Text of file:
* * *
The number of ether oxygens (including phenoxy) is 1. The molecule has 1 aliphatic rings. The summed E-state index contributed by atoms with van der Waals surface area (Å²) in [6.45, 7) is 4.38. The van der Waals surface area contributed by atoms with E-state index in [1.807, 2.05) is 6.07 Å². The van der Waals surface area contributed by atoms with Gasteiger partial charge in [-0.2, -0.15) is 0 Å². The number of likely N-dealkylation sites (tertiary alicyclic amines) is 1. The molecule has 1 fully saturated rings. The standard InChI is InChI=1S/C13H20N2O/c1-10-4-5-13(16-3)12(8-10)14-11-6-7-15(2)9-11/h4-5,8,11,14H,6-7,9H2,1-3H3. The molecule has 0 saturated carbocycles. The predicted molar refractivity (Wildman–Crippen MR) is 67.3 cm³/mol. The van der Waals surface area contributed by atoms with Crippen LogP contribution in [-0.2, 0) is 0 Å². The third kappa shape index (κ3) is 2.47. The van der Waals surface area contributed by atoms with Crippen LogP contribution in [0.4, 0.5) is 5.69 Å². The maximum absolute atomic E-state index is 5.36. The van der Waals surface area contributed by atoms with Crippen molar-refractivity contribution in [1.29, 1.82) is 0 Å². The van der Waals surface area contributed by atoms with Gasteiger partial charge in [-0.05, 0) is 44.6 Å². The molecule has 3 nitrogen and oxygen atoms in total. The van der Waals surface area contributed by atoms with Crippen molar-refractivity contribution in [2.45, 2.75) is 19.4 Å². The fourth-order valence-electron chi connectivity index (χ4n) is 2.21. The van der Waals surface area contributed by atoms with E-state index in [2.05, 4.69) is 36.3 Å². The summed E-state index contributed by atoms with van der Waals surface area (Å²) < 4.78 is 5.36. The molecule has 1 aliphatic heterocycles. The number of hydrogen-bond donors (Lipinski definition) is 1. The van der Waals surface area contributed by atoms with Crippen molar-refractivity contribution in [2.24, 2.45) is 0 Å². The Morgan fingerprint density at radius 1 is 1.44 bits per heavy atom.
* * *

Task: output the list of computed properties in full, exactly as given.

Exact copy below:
The number of ether oxygens (including phenoxy) is 1. The molecule has 1 aliphatic rings. The summed E-state index contributed by atoms with van der Waals surface area (Å²) in [6.45, 7) is 4.38. The van der Waals surface area contributed by atoms with E-state index in [1.807, 2.05) is 6.07 Å². The van der Waals surface area contributed by atoms with Gasteiger partial charge in [-0.2, -0.15) is 0 Å². The number of likely N-dealkylation sites (tertiary alicyclic amines) is 1. The molecule has 1 fully saturated rings. The standard InChI is InChI=1S/C13H20N2O/c1-10-4-5-13(16-3)12(8-10)14-11-6-7-15(2)9-11/h4-5,8,11,14H,6-7,9H2,1-3H3. The molecule has 0 saturated carbocycles. The predicted molar refractivity (Wildman–Crippen MR) is 67.3 cm³/mol. The van der Waals surface area contributed by atoms with Crippen LogP contribution in [-0.2, 0) is 0 Å². The third kappa shape index (κ3) is 2.47. The van der Waals surface area contributed by atoms with Crippen LogP contribution in [0.4, 0.5) is 5.69 Å². The maximum absolute atomic E-state index is 5.36. The van der Waals surface area contributed by atoms with Crippen molar-refractivity contribution in [1.29, 1.82) is 0 Å². The van der Waals surface area contributed by atoms with Gasteiger partial charge in [-0.05, 0) is 44.6 Å². The molecule has 3 nitrogen and oxygen atoms in total. The van der Waals surface area contributed by atoms with Crippen molar-refractivity contribution in [2.45, 2.75) is 19.4 Å². The fourth-order valence-electron chi connectivity index (χ4n) is 2.21. The van der Waals surface area contributed by atoms with E-state index in [2.05, 4.69) is 36.3 Å². The summed E-state index contributed by atoms with van der Waals surface area (Å²) < 4.78 is 5.36. The molecule has 1 aliphatic heterocycles. The number of hydrogen-bond donors (Lipinski definition) is 1. The van der Waals surface area contributed by atoms with Crippen molar-refractivity contribution in [2.24, 2.45) is 0 Å². The Morgan fingerprint density at radius 1 is 1.44 bits per heavy atom.